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Spinach Cake

Community Supported Spinach Salad

Our weekly CSA share kicked in yesterday and we received a ton of fresh organic produce! For those of you who aren’t familiar, “CSA” stands for community supported agriculture. This relatively new socio-economic concept changes the way food is produced, distributed and sold, creating small scale closed markets for farmers in which the consumer participates in the risk and rewards of the farm.

One of the great benefits of the CSA (in addition to receiving produce the day it is picked) is that it gives farmers more time to do what they do best –grow food. By cutting out the middle man, the farmers also receive more money for their crops and save time by not having to market produce to stores.

Earlier this year my family purchased a “share” in this season’s crop from Abbondanza. This means we receive vegetables straight from the farm each week during the harvest months.

Top 10 Reasons to Join a CSA

  1. Create a relationship with the person who grows your food
  2. Help farmers -money goes directly to grower, not middle man and chain stores
  3. Support neighborhood businesses –be a part of re-localization effort
  4. Reduce fossil fuel consumption used in food transport
  5. Support land intensive organic farming
  6. Purchase nutrient dense foods
  7. Eat locally
  8. Eat seasonally
  9. Eat fresh food
  10. Receive weekly basket of produce –often same day it is harvested

Frankly, our farm share is looking great this year –although we actually only purchased a “half share,” we received more greens yesterday than I could figure out what to do with. This sent me rummaging through my recipes last night in search of culinary solutions to my vegetable overload.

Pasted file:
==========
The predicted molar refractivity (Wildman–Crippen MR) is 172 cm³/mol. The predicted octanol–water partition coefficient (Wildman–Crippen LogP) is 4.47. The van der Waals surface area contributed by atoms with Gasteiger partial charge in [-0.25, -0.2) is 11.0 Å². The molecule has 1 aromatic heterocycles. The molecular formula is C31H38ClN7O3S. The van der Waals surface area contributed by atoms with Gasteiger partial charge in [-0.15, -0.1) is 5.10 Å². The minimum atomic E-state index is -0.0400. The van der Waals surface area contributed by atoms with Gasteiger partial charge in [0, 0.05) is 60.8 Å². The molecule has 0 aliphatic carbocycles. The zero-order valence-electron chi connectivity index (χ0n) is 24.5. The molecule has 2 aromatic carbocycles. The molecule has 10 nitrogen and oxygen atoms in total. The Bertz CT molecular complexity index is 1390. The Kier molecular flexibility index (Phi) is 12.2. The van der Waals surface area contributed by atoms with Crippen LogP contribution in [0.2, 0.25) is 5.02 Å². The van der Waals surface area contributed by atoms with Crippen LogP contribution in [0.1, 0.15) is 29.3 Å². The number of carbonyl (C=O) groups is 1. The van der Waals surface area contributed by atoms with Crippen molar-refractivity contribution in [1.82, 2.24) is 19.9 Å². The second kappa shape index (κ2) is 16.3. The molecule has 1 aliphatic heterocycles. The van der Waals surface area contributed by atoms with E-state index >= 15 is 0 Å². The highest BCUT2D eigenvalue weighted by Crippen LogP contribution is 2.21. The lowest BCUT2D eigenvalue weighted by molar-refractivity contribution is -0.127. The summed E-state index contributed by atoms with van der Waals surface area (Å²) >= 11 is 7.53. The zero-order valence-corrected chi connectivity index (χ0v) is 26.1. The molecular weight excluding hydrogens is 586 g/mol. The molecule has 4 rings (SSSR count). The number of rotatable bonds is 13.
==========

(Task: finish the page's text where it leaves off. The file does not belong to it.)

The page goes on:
The biggest “problem” was spinach. What to do with the several pounds of spinach crowding out the other greens in the veggie drawer of my fridge? Spinach cake of course!

Spinach Cake
Serves: 12 spinach cakes
  1. Wilt spinach in a large covered saucepan, over low heat (do not add water) 5 minutes, until tender
  2. Drain and cool, then gently squeeze moisture out of spinach
  3. Place spinach in food processor and pulse until coarsely blended, then set aside
  4. In a small skillet, warm 3 tablespoons oil, add pine nuts and saute until golden brown
  5. Add garlic to pan of pine nuts and saute together an additional minute
  6. In a large bowl, combine pine nuts mixture, blended spinach, eggs, currants and salt
  7. Spread mixture into a greased 7 x 11 inch baking dish
  8. Bake at 350° for 30-40 minutes
  9. Serve

This spinach recipe is based on Claudia Roden’s Tortino di Spinaci. As I have mentioned before, she is my all time favorite cookbook author. I often hear her speaking about the history of Jewish food on NPR. She is basically a food historian, as well as a culinary genius.

I hope you enjoy this dish as much as we do and that it solves your spinach harvest woes!